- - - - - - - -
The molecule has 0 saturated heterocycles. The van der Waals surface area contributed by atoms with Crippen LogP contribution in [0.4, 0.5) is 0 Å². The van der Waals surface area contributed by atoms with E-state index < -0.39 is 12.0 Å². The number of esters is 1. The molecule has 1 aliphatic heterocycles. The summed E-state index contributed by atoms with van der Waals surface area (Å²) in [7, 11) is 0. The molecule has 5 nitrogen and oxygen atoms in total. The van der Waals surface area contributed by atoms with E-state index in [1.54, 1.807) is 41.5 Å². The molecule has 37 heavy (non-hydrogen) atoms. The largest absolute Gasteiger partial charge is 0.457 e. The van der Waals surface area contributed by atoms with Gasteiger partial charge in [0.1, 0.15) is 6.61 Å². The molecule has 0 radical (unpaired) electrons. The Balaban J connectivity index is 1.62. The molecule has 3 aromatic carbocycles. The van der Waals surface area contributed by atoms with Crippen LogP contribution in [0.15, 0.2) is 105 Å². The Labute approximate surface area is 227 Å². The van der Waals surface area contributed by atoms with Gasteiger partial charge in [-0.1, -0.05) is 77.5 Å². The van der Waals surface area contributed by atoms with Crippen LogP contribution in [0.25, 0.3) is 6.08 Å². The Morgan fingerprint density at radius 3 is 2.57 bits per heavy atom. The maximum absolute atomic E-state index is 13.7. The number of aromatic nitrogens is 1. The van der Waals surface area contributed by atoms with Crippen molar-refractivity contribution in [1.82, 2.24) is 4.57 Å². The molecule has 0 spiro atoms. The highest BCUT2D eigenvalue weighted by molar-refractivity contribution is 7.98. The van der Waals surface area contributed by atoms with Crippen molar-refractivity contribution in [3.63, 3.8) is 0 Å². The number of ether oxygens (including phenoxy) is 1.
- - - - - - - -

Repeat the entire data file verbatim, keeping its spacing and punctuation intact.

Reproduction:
The molecule has 0 saturated heterocycles. The van der Waals surface area contributed by atoms with Crippen LogP contribution in [0.4, 0.5) is 0 Å². The van der Waals surface area contributed by atoms with E-state index < -0.39 is 12.0 Å². The number of esters is 1. The molecule has 1 aliphatic heterocycles. The summed E-state index contributed by atoms with van der Waals surface area (Å²) in [7, 11) is 0. The molecule has 5 nitrogen and oxygen atoms in total. The van der Waals surface area contributed by atoms with E-state index in [1.54, 1.807) is 41.5 Å². The molecule has 37 heavy (non-hydrogen) atoms. The largest absolute Gasteiger partial charge is 0.457 e. The van der Waals surface area contributed by atoms with Gasteiger partial charge in [0.1, 0.15) is 6.61 Å². The molecule has 0 radical (unpaired) electrons. The Balaban J connectivity index is 1.62. The molecule has 3 aromatic carbocycles. The van der Waals surface area contributed by atoms with Crippen LogP contribution in [0.15, 0.2) is 105 Å². The Labute approximate surface area is 227 Å². The van der Waals surface area contributed by atoms with Gasteiger partial charge in [-0.1, -0.05) is 77.5 Å². The van der Waals surface area contributed by atoms with Crippen LogP contribution in [0.25, 0.3) is 6.08 Å². The Morgan fingerprint density at radius 3 is 2.57 bits per heavy atom. The maximum absolute atomic E-state index is 13.7. The number of aromatic nitrogens is 1. The van der Waals surface area contributed by atoms with Crippen molar-refractivity contribution in [1.82, 2.24) is 4.57 Å². The molecule has 0 spiro atoms. The highest BCUT2D eigenvalue weighted by molar-refractivity contribution is 7.98. The van der Waals surface area contributed by atoms with Crippen molar-refractivity contribution in [3.63, 3.8) is 0 Å². The number of ether oxygens (including phenoxy) is 1.